Other industries also have been targets of legal action related to crumbling foundations, whose cause has been linked to the mineral pyrrhotite found in the concrete supplied by J. J. Mottes & Co., according to a state consumer protection investigative report.

Last year, for example, several homeowners joined a class-action lawsuit against dozens of insurance companies they claim are part of a "concerted scheme to deny them coverage for their failing basement walls, which experts say must be replaced." The case is ongoing, court records show.

Raising awareness

In an industry where people-to-people interaction is vital to arranging and closing a deal, realty agents and brokers are particularly sensitive about anything that casts a negative spotlight on their business model.

"Real estate agents are not concrete experts,'' said Ellington Realtor Dan Keune. "Anybody that claims that he is, is lying."

That sensitivity also is the reason Connecticut's agent/Realtor community has moved pre-emptively to open what it says "is better communication'' between property owners looking to sell and prospective buyers.

The Connecticut Association of Realtors (CAR), the state's largest agent-broker lobby, within the past month has introduced what it considers a more comprehensive disclosure statement related to property foundations. The Greater Hartford Association of Realtors referred foundation-disclosure inquiries to its umbrella affiliate, CAR, which declined comment on the suit against Coldwell Banker.

The disclosure form aims to alert buyers and sellers as to whether any foundation problems are known to exist, or have been remediated. It is, Realtors say, not meant to shield them from potential liability for failing to discover or disclose foundation problems, but to raise awareness.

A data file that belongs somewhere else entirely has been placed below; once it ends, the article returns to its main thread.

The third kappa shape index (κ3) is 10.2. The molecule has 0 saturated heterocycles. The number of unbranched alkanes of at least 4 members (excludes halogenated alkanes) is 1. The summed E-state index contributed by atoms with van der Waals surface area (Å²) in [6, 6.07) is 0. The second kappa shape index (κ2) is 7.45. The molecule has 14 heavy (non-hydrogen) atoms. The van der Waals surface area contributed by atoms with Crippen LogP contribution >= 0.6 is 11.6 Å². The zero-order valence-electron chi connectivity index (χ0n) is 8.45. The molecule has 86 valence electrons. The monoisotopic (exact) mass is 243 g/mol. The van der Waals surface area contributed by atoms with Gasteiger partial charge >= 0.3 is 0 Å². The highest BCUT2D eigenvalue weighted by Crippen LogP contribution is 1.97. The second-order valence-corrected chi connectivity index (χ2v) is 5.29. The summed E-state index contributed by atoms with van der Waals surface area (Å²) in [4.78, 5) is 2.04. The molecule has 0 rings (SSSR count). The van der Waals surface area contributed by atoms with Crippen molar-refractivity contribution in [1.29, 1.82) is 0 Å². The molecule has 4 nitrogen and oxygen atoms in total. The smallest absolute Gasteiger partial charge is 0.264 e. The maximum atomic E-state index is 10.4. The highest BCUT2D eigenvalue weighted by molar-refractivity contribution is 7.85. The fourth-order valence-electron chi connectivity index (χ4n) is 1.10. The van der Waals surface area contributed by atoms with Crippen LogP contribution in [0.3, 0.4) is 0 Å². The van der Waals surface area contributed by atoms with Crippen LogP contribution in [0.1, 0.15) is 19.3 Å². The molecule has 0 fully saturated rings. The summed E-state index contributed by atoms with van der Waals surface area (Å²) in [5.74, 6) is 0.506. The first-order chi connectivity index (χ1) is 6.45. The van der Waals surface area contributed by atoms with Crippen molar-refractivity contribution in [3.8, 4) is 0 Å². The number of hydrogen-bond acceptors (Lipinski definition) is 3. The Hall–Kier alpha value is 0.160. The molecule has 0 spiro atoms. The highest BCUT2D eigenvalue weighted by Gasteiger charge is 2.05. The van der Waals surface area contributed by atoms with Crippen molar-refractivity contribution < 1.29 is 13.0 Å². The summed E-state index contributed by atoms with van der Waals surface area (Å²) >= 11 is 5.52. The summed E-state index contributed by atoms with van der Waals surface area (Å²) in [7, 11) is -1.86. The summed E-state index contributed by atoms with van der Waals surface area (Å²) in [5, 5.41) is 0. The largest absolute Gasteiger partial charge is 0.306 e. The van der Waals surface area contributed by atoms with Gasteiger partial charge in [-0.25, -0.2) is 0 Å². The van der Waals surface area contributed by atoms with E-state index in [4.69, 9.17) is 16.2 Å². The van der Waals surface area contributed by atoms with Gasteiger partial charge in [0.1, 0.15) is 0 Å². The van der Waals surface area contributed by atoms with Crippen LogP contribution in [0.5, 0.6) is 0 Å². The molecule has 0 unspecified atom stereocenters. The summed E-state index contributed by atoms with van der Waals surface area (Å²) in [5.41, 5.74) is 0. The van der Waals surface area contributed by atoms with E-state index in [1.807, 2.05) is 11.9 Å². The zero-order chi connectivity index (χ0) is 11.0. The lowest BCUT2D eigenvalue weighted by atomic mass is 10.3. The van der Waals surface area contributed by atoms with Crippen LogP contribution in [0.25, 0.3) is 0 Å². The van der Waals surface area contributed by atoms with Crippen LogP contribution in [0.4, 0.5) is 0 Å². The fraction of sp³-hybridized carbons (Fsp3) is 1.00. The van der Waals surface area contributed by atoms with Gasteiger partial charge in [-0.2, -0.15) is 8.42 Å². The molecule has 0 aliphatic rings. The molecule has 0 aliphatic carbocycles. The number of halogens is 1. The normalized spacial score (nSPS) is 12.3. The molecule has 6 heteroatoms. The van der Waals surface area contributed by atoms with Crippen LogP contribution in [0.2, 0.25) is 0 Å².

"We spend a lot of time talking about foundations,'' said Keune, principal in Campbell-Keune Realty Inc. and a member of CAR's property condition subcommittee that revised its home-foundation advisory disclosure. "We didn't spend this much time 10 years ago.''

Brenda Draghi, an attorney-partner with Danforth, said that in Nov. 2015, CAR issued an "advisory,'' alerting homebuyers to the cracked-foundation problem.

In late May, the lobby issued a revised advisory document for Realtors to present to homebuyers and sellers. The previous advisory's language, said Keune, was "too open to interpretation'' and did not always lead to full disclosure of information vital to buyers.

The new one, he said, is more direct: "Does the seller have any knowledge of any testing or repairs related to a foundation on the property?"

"It really does pretty much remove the Realtors from any responsibility of knowledge'' about whether a home has a foundation problem, Draghi said.

Another advisory-form change focuses on condominium sellers. Often, a condo owner is asked about his/her unit and the building, Keune said, but it may be surrounded by other buildings for which the seller lacks any knowledge about the condition of their foundations.

Property disclosures will continue to evolve, Keune said.